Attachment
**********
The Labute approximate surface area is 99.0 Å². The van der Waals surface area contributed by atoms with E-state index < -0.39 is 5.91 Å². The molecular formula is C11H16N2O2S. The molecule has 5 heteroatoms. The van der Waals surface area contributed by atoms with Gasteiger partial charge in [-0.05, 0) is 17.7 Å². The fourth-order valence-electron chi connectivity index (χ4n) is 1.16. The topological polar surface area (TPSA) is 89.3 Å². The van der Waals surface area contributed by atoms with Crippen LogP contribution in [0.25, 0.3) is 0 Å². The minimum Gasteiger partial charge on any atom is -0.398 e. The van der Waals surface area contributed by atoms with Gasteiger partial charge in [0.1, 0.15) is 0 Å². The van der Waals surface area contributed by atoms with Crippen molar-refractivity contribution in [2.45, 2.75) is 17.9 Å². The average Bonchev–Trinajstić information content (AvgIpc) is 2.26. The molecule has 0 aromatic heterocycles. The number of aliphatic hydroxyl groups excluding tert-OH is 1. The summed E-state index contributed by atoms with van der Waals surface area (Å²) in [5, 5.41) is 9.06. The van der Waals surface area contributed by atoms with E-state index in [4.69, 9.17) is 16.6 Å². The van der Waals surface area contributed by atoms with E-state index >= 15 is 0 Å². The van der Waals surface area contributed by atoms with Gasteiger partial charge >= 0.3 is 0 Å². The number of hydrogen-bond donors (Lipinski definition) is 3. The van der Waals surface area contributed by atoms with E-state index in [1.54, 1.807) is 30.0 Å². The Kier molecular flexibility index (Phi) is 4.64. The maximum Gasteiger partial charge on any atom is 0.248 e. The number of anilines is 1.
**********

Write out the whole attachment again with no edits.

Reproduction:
The Labute approximate surface area is 99.0 Å². The van der Waals surface area contributed by atoms with E-state index < -0.39 is 5.91 Å². The molecular formula is C11H16N2O2S. The molecule has 5 heteroatoms. The van der Waals surface area contributed by atoms with Gasteiger partial charge in [-0.05, 0) is 17.7 Å². The fourth-order valence-electron chi connectivity index (χ4n) is 1.16. The topological polar surface area (TPSA) is 89.3 Å². The van der Waals surface area contributed by atoms with Crippen LogP contribution in [0.25, 0.3) is 0 Å². The minimum Gasteiger partial charge on any atom is -0.398 e. The van der Waals surface area contributed by atoms with Gasteiger partial charge in [0.1, 0.15) is 0 Å². The van der Waals surface area contributed by atoms with Crippen molar-refractivity contribution in [2.45, 2.75) is 17.9 Å². The average Bonchev–Trinajstić information content (AvgIpc) is 2.26. The molecule has 0 aromatic heterocycles. The number of aliphatic hydroxyl groups excluding tert-OH is 1. The summed E-state index contributed by atoms with van der Waals surface area (Å²) in [5, 5.41) is 9.06. The van der Waals surface area contributed by atoms with E-state index in [4.69, 9.17) is 16.6 Å². The van der Waals surface area contributed by atoms with E-state index >= 15 is 0 Å². The van der Waals surface area contributed by atoms with Gasteiger partial charge >= 0.3 is 0 Å². The number of hydrogen-bond donors (Lipinski definition) is 3. The van der Waals surface area contributed by atoms with E-state index in [1.54, 1.807) is 30.0 Å². The Kier molecular flexibility index (Phi) is 4.64. The maximum Gasteiger partial charge on any atom is 0.248 e. The number of anilines is 1.